PARIS, France (PNN) - July 20, 2021 - A French Holocaust survivor has compared anti-vaccination protesters comparing to Jews who were persecuted by Nazi Germany during World War II. French officials and anti-racism groups joined the 94-year-old in expressing indignation.
As more than 100,000 people marched around France against government vaccine rules on Saturday, some demonstrators wore yellow stars recalling the ones the Nazis forced Jews to wear. Other demonstrators carried signs evoking the Auschwitz death camp or South Africa’s apartheid regime, claiming the French government was unfairly mistreating them with its anti-pandemic measures.
“You can’t imagine how much that upset me. This comparison is hateful. We must all rise up against this ignominy,” Holocaust survivor Joseph Szwarc said Sunday during a ceremony commemorating victims of anti-Semitic and racist acts by the French state, which collaborated with Adolf Hitler’s regime.
“I wore the star, I know what that is, I still have it in my flesh,” Szwarc, who was deported from France by the Nazis, said with tears in his eyes. “It is everyone’s duty to not allow this outrageous, anti-Semitic, racist wave to pass over us.”
The French government continues to put out official propaganda that the vaccinations - which are not vaccines by legal or medical definitions; they are medical devices designed to turn human cells into incubation chambers for pathogens – are saving lives, even though there have been tens of thousands of reported deaths - and an uncounted number of unreported deaths - of people who took the jab.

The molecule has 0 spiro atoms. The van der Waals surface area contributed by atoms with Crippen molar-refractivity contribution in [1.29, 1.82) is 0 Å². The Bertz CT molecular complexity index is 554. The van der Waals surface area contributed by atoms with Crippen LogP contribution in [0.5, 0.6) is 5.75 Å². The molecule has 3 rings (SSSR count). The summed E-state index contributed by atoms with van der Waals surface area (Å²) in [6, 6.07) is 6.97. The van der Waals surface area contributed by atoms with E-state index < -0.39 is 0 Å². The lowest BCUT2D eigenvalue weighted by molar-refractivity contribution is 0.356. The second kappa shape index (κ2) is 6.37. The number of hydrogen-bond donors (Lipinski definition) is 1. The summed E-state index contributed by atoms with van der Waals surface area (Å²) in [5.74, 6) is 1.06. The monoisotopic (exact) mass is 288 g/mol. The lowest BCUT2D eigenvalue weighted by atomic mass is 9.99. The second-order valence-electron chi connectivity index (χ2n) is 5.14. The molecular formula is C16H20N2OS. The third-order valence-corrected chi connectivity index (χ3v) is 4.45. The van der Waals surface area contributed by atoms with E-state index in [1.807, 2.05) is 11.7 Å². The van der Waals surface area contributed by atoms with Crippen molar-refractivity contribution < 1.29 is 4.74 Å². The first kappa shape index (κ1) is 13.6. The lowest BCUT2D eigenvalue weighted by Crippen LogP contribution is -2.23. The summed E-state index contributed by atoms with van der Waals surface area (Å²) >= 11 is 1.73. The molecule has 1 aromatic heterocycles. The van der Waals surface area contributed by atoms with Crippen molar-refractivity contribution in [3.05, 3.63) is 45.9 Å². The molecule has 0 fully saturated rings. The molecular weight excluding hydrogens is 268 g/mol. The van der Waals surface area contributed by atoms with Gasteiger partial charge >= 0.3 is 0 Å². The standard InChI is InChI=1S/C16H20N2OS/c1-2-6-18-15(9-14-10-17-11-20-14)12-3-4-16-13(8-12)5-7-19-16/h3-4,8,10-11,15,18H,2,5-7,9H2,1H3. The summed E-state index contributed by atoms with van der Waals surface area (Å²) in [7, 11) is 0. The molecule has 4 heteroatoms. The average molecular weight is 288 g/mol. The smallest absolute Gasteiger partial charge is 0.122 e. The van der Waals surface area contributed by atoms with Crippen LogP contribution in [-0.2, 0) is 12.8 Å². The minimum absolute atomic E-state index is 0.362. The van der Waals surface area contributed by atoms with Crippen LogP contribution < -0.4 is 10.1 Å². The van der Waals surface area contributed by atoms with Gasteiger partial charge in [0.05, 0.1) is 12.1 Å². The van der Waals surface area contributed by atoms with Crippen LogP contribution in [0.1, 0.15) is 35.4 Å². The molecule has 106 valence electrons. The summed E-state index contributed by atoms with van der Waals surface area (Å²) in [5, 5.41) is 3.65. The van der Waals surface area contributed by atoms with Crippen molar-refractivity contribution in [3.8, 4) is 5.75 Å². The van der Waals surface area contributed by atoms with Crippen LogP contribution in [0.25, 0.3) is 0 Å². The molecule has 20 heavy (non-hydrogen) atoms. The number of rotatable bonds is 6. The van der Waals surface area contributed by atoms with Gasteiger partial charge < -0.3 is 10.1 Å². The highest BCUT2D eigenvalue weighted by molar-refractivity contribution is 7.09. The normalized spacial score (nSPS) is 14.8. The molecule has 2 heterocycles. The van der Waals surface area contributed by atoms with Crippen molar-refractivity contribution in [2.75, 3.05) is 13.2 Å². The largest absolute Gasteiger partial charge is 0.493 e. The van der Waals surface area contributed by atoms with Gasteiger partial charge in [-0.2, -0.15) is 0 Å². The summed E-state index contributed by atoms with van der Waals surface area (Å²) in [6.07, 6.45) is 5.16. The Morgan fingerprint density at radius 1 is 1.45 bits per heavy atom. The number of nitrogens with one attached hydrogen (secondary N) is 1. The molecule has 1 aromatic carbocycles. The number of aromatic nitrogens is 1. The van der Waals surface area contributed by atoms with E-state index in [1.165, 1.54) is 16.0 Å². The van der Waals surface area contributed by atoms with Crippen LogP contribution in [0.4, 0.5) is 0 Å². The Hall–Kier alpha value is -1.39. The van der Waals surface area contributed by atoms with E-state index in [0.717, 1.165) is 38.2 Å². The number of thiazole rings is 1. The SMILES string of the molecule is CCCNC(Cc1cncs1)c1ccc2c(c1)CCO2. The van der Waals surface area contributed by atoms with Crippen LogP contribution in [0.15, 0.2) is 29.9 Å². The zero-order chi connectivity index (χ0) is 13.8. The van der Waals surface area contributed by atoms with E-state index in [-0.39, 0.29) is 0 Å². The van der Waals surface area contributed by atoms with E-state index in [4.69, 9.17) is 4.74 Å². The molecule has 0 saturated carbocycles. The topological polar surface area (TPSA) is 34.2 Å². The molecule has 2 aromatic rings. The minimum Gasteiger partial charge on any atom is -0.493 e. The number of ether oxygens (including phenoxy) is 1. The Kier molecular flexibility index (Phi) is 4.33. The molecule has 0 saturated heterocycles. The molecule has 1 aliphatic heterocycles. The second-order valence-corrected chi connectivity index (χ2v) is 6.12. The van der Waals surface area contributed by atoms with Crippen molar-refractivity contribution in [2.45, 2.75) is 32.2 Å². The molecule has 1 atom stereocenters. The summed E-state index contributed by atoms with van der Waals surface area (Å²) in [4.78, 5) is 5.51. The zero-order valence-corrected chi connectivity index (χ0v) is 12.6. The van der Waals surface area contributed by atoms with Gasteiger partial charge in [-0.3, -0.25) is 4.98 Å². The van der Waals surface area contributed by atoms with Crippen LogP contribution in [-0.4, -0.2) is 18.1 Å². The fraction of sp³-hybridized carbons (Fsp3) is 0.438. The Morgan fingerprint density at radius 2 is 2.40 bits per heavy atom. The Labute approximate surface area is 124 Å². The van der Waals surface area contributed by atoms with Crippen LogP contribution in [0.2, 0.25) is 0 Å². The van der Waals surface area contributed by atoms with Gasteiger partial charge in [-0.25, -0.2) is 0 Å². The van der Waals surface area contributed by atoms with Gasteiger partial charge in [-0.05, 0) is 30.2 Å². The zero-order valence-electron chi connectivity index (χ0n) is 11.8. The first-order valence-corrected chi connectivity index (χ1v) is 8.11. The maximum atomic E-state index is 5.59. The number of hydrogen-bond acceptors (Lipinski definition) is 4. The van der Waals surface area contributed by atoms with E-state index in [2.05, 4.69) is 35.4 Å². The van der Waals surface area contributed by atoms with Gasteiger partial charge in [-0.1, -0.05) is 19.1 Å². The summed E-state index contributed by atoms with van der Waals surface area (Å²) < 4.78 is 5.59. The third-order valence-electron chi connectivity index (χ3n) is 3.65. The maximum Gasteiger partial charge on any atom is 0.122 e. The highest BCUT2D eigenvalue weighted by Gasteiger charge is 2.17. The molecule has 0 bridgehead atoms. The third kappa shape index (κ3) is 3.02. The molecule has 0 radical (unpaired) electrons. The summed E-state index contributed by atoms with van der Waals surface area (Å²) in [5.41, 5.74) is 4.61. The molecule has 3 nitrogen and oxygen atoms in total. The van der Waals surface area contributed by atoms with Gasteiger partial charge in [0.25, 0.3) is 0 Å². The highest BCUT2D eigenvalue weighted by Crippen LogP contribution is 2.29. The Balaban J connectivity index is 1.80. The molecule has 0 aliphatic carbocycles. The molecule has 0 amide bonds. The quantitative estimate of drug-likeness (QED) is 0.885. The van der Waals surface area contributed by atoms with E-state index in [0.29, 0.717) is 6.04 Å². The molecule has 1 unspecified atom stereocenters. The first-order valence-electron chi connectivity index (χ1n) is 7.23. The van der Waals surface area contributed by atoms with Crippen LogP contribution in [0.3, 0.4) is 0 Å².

The French government is introducing an unlawful bill Monday requiring all health care workers to get vaccinated against the coronavirus and requiring COVID-19 passes to enter restaurants and other venues. These supposed “laws” are exactly what the Nazis did in World War II Germany to force people to take experimental vaccines and injections.
At a large protest in Paris on Saturday against vaccine rules, one demonstrator pasted a star on his back reading “not vaccinated.” Another, Bruno Auquier, a 53-year-old town councilor who lives on the outskirts of Paris, drew a yellow star on his T-shirt and handed out arm bands with the star.
“I will never get vaccinated,” Auquier said. “People need to wake up,” he said, questioning the safety of COVID-19 vaccines.
Auquier expressed concern that the new measures would restrict his two children’s freedom and pledged to take them out of school if vaccination becomes mandatory.
In Russia, popular actor Yegor Beroyev wore a yellow star last month at an awards ceremony, speaking of “waking up in a world where (COVID-19 vaccination) became an identification mark.” He drew widespread criticism but also scattered support. He spoke after the Moscow mayor announced new coronavirus restrictions including for restaurants. Those restrictions only lasted three weeks.